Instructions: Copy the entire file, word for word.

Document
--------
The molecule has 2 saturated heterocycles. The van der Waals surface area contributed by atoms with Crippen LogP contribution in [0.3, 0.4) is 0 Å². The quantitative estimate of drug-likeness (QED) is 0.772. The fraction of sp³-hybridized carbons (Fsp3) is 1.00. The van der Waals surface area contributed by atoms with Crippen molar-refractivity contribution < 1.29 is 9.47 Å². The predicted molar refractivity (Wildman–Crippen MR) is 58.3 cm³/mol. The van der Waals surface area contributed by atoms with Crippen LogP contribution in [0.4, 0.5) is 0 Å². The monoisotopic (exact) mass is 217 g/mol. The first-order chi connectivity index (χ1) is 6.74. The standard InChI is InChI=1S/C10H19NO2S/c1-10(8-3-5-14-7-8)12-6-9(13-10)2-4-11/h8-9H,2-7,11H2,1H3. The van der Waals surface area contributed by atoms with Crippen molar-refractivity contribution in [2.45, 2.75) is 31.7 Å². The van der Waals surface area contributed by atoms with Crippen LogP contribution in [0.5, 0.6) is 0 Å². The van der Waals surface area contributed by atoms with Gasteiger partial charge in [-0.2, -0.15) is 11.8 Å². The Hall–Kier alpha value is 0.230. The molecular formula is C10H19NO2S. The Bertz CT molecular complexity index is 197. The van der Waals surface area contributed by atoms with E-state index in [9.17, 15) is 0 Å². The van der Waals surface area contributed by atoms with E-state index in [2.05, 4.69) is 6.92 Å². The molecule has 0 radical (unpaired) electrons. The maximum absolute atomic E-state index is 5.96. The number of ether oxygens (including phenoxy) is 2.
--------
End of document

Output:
The molecule has 2 saturated heterocycles. The van der Waals surface area contributed by atoms with Crippen LogP contribution in [0.3, 0.4) is 0 Å². The quantitative estimate of drug-likeness (QED) is 0.772. The fraction of sp³-hybridized carbons (Fsp3) is 1.00. The van der Waals surface area contributed by atoms with Crippen molar-refractivity contribution < 1.29 is 9.47 Å². The predicted molar refractivity (Wildman–Crippen MR) is 58.3 cm³/mol. The van der Waals surface area contributed by atoms with Crippen LogP contribution in [0.4, 0.5) is 0 Å². The monoisotopic (exact) mass is 217 g/mol. The first-order chi connectivity index (χ1) is 6.74. The standard InChI is InChI=1S/C10H19NO2S/c1-10(8-3-5-14-7-8)12-6-9(13-10)2-4-11/h8-9H,2-7,11H2,1H3. The van der Waals surface area contributed by atoms with Crippen molar-refractivity contribution in [2.45, 2.75) is 31.7 Å². The van der Waals surface area contributed by atoms with Crippen LogP contribution in [0.5, 0.6) is 0 Å². The van der Waals surface area contributed by atoms with Gasteiger partial charge in [-0.2, -0.15) is 11.8 Å². The Hall–Kier alpha value is 0.230. The molecular formula is C10H19NO2S. The Bertz CT molecular complexity index is 197. The van der Waals surface area contributed by atoms with E-state index in [9.17, 15) is 0 Å². The van der Waals surface area contributed by atoms with E-state index in [2.05, 4.69) is 6.92 Å². The molecule has 0 radical (unpaired) electrons. The maximum absolute atomic E-state index is 5.96. The number of ether oxygens (including phenoxy) is 2.